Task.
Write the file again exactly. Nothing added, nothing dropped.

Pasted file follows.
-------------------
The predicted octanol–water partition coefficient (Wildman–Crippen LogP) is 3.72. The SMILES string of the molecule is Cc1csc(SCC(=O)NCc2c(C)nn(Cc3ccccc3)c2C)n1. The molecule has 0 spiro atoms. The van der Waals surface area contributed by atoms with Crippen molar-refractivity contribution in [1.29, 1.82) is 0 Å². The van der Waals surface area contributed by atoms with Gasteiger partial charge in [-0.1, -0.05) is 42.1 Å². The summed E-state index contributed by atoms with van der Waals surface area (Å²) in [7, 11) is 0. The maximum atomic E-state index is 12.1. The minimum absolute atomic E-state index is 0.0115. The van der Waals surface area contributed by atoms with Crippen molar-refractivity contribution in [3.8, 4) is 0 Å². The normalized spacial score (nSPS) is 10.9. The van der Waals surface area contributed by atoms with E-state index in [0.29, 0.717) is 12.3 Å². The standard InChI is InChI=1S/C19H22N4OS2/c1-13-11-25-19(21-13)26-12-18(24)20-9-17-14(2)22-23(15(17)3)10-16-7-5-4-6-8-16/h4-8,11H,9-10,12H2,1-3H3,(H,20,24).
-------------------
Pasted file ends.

The predicted octanol–water partition coefficient (Wildman–Crippen LogP) is 3.72. The SMILES string of the molecule is Cc1csc(SCC(=O)NCc2c(C)nn(Cc3ccccc3)c2C)n1. The molecule has 0 spiro atoms. The van der Waals surface area contributed by atoms with Crippen molar-refractivity contribution in [1.29, 1.82) is 0 Å². The van der Waals surface area contributed by atoms with Gasteiger partial charge in [-0.1, -0.05) is 42.1 Å². The summed E-state index contributed by atoms with van der Waals surface area (Å²) in [7, 11) is 0. The maximum atomic E-state index is 12.1. The minimum absolute atomic E-state index is 0.0115. The van der Waals surface area contributed by atoms with Crippen molar-refractivity contribution in [3.8, 4) is 0 Å². The normalized spacial score (nSPS) is 10.9. The van der Waals surface area contributed by atoms with E-state index in [0.29, 0.717) is 12.3 Å². The standard InChI is InChI=1S/C19H22N4OS2/c1-13-11-25-19(21-13)26-12-18(24)20-9-17-14(2)22-23(15(17)3)10-16-7-5-4-6-8-16/h4-8,11H,9-10,12H2,1-3H3,(H,20,24).